One of the books I've been reading is Oliver Rackham's Woodlands
, in the Collins New Naturalist series. Like all of his books, it is a rich source of information about the countryside, though it can be a bit dense at times, and parts do feel as though they are recycled bits of other reports and documents. It could have done with a rather more thorough edit (that's the publisher in me talking), but I found it a fascinating read.
One of the revelations in the book has been the realisation that woods (and I mean Ancient Woodland) are incredibly varied. Even in a relatively small locality like Forest Row, each wood has particular characteristics, and they're all quite different. This is borne out by my walking in recent weeks.
We did a short walk from Goat car park three weeks ago, and though it doesn't have an Ancient Woodland designation it is an SSSI and has Special Protection Area
status by virtue of it being part of Ashdown Forest. It's one of my favourite corners around here, and in the sunshine the beech and birch mixture is quite captivating:
There's a fair bit of holly too, and then occasionally you find a really old tree like this big coppiced beech:
Broadstone Warren is a very different wood. I wandered up there last Monday after all the rain. It's a much denser woodland, with marvellous mosses, ferns and fungi. Lots of beech, but much more established, as well as oaks and also some yews dotted around, including these leafless ones:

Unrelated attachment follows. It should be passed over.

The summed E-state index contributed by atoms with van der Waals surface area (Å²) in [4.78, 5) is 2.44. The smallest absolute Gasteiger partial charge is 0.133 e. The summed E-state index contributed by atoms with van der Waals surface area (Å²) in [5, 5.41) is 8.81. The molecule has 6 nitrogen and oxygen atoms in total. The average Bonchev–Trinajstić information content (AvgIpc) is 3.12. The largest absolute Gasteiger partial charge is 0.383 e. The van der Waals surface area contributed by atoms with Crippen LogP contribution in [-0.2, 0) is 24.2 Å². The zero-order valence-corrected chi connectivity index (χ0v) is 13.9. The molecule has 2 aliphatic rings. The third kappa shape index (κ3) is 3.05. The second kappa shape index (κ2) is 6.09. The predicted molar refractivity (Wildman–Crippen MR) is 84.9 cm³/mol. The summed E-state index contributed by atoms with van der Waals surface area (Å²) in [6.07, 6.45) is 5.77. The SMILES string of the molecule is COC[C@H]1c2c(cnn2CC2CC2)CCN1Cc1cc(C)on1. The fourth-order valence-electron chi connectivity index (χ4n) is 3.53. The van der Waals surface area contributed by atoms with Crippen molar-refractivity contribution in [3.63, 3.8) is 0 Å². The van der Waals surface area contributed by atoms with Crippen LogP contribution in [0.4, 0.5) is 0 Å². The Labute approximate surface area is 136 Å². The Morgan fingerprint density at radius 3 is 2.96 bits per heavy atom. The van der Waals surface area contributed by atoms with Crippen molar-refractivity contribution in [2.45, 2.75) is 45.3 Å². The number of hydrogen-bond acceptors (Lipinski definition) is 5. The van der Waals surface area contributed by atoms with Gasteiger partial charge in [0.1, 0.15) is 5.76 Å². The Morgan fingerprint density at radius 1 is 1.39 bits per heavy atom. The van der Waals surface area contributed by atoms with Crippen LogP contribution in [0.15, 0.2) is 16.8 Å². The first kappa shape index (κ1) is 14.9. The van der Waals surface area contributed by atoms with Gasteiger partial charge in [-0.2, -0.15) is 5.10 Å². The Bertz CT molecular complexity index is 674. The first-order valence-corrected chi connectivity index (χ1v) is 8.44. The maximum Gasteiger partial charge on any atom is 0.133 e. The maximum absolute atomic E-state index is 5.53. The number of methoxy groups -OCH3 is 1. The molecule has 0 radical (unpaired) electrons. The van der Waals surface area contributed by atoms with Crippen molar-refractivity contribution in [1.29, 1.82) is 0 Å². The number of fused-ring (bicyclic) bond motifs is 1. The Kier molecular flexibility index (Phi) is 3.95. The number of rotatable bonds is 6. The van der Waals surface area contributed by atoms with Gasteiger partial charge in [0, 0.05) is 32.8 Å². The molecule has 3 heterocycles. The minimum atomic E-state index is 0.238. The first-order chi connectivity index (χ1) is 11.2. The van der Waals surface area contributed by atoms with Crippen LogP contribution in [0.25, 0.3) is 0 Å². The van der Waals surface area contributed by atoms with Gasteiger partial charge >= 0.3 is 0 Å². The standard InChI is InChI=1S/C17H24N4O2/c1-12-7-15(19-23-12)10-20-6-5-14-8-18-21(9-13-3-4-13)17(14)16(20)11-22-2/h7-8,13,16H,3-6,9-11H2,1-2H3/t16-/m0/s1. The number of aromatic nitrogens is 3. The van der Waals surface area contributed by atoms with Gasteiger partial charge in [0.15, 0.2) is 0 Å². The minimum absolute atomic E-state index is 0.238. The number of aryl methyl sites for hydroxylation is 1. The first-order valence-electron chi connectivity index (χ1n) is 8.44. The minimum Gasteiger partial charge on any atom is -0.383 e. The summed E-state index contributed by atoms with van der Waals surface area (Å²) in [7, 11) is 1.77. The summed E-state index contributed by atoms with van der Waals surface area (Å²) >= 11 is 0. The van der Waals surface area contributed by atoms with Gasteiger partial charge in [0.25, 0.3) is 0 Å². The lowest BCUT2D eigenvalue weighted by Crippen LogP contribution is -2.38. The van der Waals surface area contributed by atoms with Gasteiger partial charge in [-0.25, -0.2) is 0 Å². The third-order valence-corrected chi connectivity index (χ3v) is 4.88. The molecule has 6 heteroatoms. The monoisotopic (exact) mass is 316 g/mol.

Until I started going on these tree walks I think I could only tell a few trees apart (oaks, beech, hazel, horse chestnut, sycamore). I certainly wouldn't have known an alder; now I am finding them all over the place. They are particularly adapted to being near water, so you find them in some very wet places, often by the Medway or other streams, and here in Broadstone Warren by the big pond, often growing completely surrounded by water:
Yesterday evening we had a short walk, and went through Alder Wood, which is just west of the village on the footpath between the road to Weir Wood and Brambletye Manor Farm:
It is certainly very wet underfoot at the moment, though we didn't see any alders, but didn't get very far into the wood. There are lots of sweet chestnuts, and this is some coppiced sycamore:
But we found our alder eventually. This is along by the stream as we crossed the footbridge heading towards Brakey Shaw:
It's apparently really sturdy wood, and clearly doesn't rot easily. I've also been reading The Ashdown Forest Dispute 1876-1882
, edited by Brian Short, and I've been struck at the frequency of the references to commoners taking alder from the Forest.
Finally, yesterday we ended up at Brakey Shaw, which has lots of hazel, certainly in the bit we were in, and there must have been some fantastic bluebells there recently.
So, quite a variety of woods in a very small area. And I know I'm only scratching the surface.